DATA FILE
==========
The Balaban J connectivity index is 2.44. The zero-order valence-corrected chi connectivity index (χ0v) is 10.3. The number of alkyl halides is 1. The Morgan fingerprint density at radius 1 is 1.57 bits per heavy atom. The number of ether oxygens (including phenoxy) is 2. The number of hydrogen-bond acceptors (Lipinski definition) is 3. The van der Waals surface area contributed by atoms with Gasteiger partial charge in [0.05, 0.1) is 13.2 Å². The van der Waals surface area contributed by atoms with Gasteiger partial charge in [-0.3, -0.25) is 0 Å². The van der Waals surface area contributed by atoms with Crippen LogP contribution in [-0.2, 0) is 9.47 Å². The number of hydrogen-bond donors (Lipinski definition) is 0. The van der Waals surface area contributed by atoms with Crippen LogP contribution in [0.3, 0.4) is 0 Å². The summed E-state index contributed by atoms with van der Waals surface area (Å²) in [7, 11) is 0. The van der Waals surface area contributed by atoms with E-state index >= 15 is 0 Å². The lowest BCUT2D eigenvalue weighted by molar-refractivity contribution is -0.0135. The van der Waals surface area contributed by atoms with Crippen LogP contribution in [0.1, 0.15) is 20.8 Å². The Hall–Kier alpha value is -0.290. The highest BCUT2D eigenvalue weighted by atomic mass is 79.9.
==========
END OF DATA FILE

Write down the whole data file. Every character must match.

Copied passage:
The Balaban J connectivity index is 2.44. The zero-order valence-corrected chi connectivity index (χ0v) is 10.3. The number of alkyl halides is 1. The Morgan fingerprint density at radius 1 is 1.57 bits per heavy atom. The number of ether oxygens (including phenoxy) is 2. The number of hydrogen-bond acceptors (Lipinski definition) is 3. The van der Waals surface area contributed by atoms with Gasteiger partial charge in [0.05, 0.1) is 13.2 Å². The van der Waals surface area contributed by atoms with Gasteiger partial charge in [-0.3, -0.25) is 0 Å². The van der Waals surface area contributed by atoms with Crippen LogP contribution in [-0.2, 0) is 9.47 Å². The number of hydrogen-bond donors (Lipinski definition) is 0. The van der Waals surface area contributed by atoms with Crippen LogP contribution in [0.3, 0.4) is 0 Å². The summed E-state index contributed by atoms with van der Waals surface area (Å²) in [7, 11) is 0. The van der Waals surface area contributed by atoms with E-state index >= 15 is 0 Å². The lowest BCUT2D eigenvalue weighted by molar-refractivity contribution is -0.0135. The van der Waals surface area contributed by atoms with Crippen LogP contribution in [0.1, 0.15) is 20.8 Å². The Hall–Kier alpha value is -0.290. The highest BCUT2D eigenvalue weighted by atomic mass is 79.9.